Are you a Medicare subscriber who has recently been hospitalized in New Hampshire? Did your condition seem to deteriorate while in the hospital’s care? If so, it’s time to have a look at your Medicare summary notice for a telltale sign that you’ve fallen victim to medical malpractice. Read on to learn more. The Dreadful 28 Never Events The term “never events” was coined by a reputable patient safety organization. It refers to a defined group of 28 possible occurrences that should never happen to a patient seeking medical care. Each medical error on the list of 28 is considered serious to the health and well-being of patients, and each is considered largely preventable when proper medical procedures are followed by any hospital staff facilitating care. New Hampshire’s Rising Instances Of Never Events New Hampshire hospitals have been required by law to report medical never events to the state for the past five years. During these five years, the state has shown a steady incline in serious, preventable medical errors. While some medical experts speculate that this rise in reported never events can be attributed to nothing more than better, more thorough reporting measures, this doesn’t change the fact that a large number of medical errors do occur in New Hampshire hospitals, so patients who seek care from hospitals in this state should pay close attention to the standard of care they receive while hospitalized. How Medicare Handles Never Events Medicare will not pay for treatment associated with never events. If you’re on Medicare and your condition worsens while in the hospital because of one of these dreadful, preventable medical mistakes, the hospital has to pay to treat any complications that arise from that mistake; neither you nor Medicare can be billed for the treatment.  However, just because the hospital treats you and flips the bill does not necessary mean that they’ll inform you of their error. If your physician was careless enough to allow a never event to happen to you in the first place, they very well may be dishonest enough to try to hide the information from you in order to prevent a lawsuit. Checking Your Medicare Summary Notice Medicare sends its subscribers a summary notice every three months. This summary notice details all services and supplies Medicare has paid for on your behalf. When you get this statement following your hospital stay, examine it carefully. Compare it with any bills you received at time of service during your hospitalization. If you were issued bills by the hospital but Medicare has not paid for those bills, contact the hospital to see if you still owe for the supplies or services on the bill. If the hospital informs you that you’re in the clear, there’s a problem. If you received treatment and Medicare didn’t pay for it and you are no longer responsible for the bill, then the hospital overrode that bill for some reason. This reason may be that the bill was issued for services rendered to treat a never event, and you simply weren’t informed that your condition worsened while in the hospital because of a hospital error. What To Do If You Find A Discrepancy If your condition worsened while you were in a New Hampshire hospital and you’ve spotted a discrepancy between what you were billed for in the...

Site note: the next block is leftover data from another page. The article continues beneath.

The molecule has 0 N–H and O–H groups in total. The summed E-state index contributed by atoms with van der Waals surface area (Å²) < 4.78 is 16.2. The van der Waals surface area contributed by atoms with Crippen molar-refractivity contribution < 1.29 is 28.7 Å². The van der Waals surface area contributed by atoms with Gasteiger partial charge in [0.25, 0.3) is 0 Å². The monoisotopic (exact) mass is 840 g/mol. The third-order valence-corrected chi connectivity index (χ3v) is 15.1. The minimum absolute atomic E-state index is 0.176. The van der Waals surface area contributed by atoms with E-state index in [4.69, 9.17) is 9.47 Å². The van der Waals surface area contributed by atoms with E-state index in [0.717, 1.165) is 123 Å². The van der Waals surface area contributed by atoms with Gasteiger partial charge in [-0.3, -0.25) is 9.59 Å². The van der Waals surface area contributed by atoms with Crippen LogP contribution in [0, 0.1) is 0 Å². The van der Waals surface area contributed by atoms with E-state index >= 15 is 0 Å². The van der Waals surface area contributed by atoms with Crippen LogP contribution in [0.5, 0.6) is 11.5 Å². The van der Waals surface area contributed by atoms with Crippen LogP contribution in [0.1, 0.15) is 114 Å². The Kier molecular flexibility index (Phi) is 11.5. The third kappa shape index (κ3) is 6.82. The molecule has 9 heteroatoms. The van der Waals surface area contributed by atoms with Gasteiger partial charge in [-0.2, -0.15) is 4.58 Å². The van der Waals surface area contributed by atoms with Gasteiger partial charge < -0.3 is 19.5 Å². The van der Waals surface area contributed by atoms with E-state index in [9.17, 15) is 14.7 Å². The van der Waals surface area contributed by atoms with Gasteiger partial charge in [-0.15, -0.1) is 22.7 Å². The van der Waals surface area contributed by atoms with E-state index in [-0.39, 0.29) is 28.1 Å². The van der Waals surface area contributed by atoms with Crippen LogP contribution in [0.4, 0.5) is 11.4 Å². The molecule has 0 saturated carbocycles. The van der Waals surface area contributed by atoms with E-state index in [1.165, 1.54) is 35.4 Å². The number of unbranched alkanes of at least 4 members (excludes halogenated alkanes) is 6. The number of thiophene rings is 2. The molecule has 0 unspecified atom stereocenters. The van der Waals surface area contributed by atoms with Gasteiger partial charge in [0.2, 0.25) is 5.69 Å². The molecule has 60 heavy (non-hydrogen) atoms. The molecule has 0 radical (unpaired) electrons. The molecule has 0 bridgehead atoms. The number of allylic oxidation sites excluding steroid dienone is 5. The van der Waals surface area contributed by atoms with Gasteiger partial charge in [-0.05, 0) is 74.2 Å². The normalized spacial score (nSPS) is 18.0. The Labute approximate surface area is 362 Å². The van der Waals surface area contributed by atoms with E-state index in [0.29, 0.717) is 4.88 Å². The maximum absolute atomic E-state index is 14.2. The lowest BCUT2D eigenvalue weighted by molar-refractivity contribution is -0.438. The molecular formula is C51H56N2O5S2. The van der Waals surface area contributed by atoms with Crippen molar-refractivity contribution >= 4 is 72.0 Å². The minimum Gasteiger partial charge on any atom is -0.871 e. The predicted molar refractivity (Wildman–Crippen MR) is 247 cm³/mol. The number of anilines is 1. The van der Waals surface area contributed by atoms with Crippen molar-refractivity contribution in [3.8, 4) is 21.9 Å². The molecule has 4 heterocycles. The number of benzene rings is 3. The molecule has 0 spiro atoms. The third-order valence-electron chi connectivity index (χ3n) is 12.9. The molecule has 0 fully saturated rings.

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Four Things You Need To Know When Filing A Personal Injury Lawsuit After A Car Accident

Posted by on Feb 8, 2016 in Uncategorized | Comments Off on Four Things You Need To Know When Filing A Personal Injury Lawsuit After A Car Accident